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Mortgage Broker News | 18 Mar 2013, 12:00 AM Agree 0
An ING survey suggests 59 per cent of Canadians find negotiating for the best rate the most stressful part of obtaining a mortgage – ironically, results that provide support for the mortgage brokers ING has now left behind.
  • Ron Butler | 18 Mar 2013, 10:07 AM Agree 0
    Some surveys are a bit pointless: "do you find the winters in Winnepeg cold?" or "do you believe traffic congestion in Toronto is excessive?" or "are there too many rainy days in Vancouver?" Do we need a survey for everything?

    Really, most people would find a very large financial transaction they only undertake every 3 to 5 years a bit stressful. I am surprised that 40% of people seemed to think it was NOT that stressful.

    I know we all like to talk about better financial education but if an event occurs very infrequently what is the chance we will have any "education" at our fingertips? Even if we went through the education once how do we hold on to it for 5 years?. My son showed me how to program the PVR once but it better not ever break down.

    Finally, I don't believe our industry is well served by belittling the people working in bank branches. Some of them are quite poorly informed about mortgage options and features and some of them are just brilliant: much the same as mortgage brokers. The TD bank was recently awarded the number one ranking for branding in this country; just the brand of the TD Bank was valued at over 10 Billion dollars. Brokers would be smarter as a group to acknowledge the branch people are not a bunch of slack jawed yokels, they are often sophisticated opponents and we are better off to treat them that way.
  • Omer Quenneville | 18 Mar 2013, 10:39 AM Agree 0
    That’s interesting and at the same time a pointless survey. If a client sat in front of a good mortgage broker they would soon realize that interest rate is nothing more than a distraction from what really matters. Terms and condition. Such as avoiding ING’s, TD's and Scotia’s collateral mortgage. Or having to look into a Chrystal ball and predict the future before locking into a deadly 5 year term. I hear of clients selling themselves down the river for one or two tenths of one of a percent age point only to pay through the nose later.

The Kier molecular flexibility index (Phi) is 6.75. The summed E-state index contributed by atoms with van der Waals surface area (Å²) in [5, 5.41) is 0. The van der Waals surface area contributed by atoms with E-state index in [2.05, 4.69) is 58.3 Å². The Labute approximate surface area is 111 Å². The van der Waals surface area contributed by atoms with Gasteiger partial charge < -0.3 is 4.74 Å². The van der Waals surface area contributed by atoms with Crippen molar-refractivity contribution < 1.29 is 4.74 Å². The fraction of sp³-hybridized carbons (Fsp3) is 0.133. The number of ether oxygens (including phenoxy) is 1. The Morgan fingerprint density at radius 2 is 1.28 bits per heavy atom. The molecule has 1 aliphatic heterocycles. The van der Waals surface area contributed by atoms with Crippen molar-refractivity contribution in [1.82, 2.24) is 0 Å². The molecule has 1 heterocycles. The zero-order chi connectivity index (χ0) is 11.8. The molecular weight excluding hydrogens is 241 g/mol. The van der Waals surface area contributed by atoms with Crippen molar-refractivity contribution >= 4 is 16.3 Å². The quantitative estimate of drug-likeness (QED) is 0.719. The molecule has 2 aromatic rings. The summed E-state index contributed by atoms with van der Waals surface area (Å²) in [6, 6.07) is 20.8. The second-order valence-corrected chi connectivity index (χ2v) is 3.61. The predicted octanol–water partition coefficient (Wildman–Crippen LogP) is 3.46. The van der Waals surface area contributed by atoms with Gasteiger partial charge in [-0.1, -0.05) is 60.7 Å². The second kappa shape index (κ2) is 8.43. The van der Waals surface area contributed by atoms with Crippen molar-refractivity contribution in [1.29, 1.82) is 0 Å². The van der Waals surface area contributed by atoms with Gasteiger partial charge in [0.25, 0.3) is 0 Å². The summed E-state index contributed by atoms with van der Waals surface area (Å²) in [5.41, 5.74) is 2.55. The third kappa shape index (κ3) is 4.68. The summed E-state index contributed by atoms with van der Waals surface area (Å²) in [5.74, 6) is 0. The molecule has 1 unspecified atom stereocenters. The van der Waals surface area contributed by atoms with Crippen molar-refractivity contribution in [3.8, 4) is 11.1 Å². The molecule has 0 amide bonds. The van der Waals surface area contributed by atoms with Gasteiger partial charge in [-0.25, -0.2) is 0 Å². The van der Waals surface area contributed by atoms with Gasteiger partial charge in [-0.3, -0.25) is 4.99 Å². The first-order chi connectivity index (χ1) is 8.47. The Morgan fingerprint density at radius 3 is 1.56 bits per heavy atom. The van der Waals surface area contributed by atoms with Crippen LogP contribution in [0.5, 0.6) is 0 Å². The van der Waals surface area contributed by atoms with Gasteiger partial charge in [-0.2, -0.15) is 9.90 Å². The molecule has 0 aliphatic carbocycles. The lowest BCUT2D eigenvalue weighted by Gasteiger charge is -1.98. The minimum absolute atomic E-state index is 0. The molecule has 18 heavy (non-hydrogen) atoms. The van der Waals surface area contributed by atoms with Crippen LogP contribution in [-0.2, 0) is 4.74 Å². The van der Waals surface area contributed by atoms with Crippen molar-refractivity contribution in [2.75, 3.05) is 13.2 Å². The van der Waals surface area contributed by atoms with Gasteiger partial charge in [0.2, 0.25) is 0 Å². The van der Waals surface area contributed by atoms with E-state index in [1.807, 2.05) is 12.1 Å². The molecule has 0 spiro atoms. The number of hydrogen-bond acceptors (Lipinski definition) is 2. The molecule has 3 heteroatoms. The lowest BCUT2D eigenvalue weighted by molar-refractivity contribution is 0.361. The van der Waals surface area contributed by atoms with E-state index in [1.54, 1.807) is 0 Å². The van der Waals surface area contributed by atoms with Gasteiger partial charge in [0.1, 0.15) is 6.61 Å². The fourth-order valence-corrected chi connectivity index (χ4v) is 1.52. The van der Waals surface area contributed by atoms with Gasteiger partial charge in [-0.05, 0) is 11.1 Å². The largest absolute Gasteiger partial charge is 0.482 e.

• Neil | 18 Mar 2013, 10:42 AM Agree 0
    Ron, why always the negative sentiment... I am sure I am not the only one that thinks you spend all day posting on these sites like what you say is the gospel and your opinion is always right.

    I don't think Jason was far off in his assumption about branches being a "jack of all trades" if they were as sophisticated as mortgage brokers in their knowledge and service offerings then mortgage brokers would be obsolete. And by continuing to keep in touch annually through mortgage reviews and continuing to educate clients it does create loyalty.
  • Ron Butler | 18 Mar 2013, 02:35 PM Agree 0
    Well Neil, I just try to represent facts and some mortgage brokers hate facts. The big 6 Canadian banks are hugely successful by so many measures and for so many reasons and while mortgage brokers do a great job with first time buyers; once banks get their hands on the clients brokers generally have a hard time getting them back. That is not an opinion, that is statistically a fact.

    I completely agree with you that there are many strong systems brokers can employ that will create loyalty from their clients, you have suggested several of those systems. I stand by my position that we don't help ourselves by underestimating banker's abilities, we need to better understand our adversary to win business from them.

    As far as opinions go, I do have a lot of them and I can assure you from experience I am right far more often than I am wrong.
  • Omer Quenneville | 18 Mar 2013, 05:37 PM Agree 0
    We have choices where we place our clients and I find what is usually in my clients best interest is usually in my best interest. You place a client with a mortgage company that does a collateral charge you deserve to lose your client to that bank. When explained to the client usually they agree.
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